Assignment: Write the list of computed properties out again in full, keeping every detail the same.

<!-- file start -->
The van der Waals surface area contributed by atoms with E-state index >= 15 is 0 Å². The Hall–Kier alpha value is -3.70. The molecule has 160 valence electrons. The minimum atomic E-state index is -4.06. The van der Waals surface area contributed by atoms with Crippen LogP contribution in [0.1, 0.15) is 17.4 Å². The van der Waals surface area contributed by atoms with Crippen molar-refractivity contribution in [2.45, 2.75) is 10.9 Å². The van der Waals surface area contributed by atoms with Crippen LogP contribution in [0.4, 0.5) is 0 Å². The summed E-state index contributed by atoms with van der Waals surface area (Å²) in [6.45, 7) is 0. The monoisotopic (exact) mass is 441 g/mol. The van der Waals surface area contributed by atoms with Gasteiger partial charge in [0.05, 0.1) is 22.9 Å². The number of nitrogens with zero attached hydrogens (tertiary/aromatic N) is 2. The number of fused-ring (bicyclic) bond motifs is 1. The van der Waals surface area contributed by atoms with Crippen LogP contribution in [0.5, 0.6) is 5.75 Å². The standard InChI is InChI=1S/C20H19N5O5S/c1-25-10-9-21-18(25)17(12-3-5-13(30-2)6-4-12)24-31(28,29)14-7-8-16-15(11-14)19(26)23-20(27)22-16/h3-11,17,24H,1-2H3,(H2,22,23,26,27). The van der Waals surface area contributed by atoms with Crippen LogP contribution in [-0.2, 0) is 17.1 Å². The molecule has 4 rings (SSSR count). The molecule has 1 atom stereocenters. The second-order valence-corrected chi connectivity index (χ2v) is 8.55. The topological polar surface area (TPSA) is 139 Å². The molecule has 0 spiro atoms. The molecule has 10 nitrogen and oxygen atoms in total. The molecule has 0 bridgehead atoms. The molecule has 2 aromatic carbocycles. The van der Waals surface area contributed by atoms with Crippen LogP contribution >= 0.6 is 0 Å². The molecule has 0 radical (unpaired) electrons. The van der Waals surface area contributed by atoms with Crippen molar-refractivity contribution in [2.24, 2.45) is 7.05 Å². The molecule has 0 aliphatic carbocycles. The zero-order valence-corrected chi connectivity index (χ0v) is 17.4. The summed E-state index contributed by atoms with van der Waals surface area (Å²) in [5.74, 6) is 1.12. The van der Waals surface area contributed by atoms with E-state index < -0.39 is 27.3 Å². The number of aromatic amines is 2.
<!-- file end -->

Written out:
The van der Waals surface area contributed by atoms with E-state index >= 15 is 0 Å². The Hall–Kier alpha value is -3.70. The molecule has 160 valence electrons. The minimum atomic E-state index is -4.06. The van der Waals surface area contributed by atoms with Crippen LogP contribution in [0.1, 0.15) is 17.4 Å². The van der Waals surface area contributed by atoms with Crippen molar-refractivity contribution in [2.45, 2.75) is 10.9 Å². The van der Waals surface area contributed by atoms with Crippen LogP contribution in [0.4, 0.5) is 0 Å². The summed E-state index contributed by atoms with van der Waals surface area (Å²) in [6.45, 7) is 0. The monoisotopic (exact) mass is 441 g/mol. The van der Waals surface area contributed by atoms with Gasteiger partial charge in [0.05, 0.1) is 22.9 Å². The number of nitrogens with zero attached hydrogens (tertiary/aromatic N) is 2. The number of fused-ring (bicyclic) bond motifs is 1. The van der Waals surface area contributed by atoms with Crippen LogP contribution in [0.5, 0.6) is 5.75 Å². The standard InChI is InChI=1S/C20H19N5O5S/c1-25-10-9-21-18(25)17(12-3-5-13(30-2)6-4-12)24-31(28,29)14-7-8-16-15(11-14)19(26)23-20(27)22-16/h3-11,17,24H,1-2H3,(H2,22,23,26,27). The van der Waals surface area contributed by atoms with Crippen LogP contribution in [-0.2, 0) is 17.1 Å². The molecule has 4 rings (SSSR count). The molecule has 1 atom stereocenters. The second-order valence-corrected chi connectivity index (χ2v) is 8.55. The topological polar surface area (TPSA) is 139 Å². The molecule has 0 spiro atoms. The molecule has 10 nitrogen and oxygen atoms in total. The molecule has 0 bridgehead atoms. The molecule has 2 aromatic carbocycles. The van der Waals surface area contributed by atoms with Crippen LogP contribution >= 0.6 is 0 Å². The molecule has 0 radical (unpaired) electrons. The van der Waals surface area contributed by atoms with Crippen molar-refractivity contribution in [2.24, 2.45) is 7.05 Å². The molecule has 0 aliphatic carbocycles. The zero-order valence-corrected chi connectivity index (χ0v) is 17.4. The summed E-state index contributed by atoms with van der Waals surface area (Å²) in [5.74, 6) is 1.12. The van der Waals surface area contributed by atoms with E-state index < -0.39 is 27.3 Å². The number of aromatic amines is 2.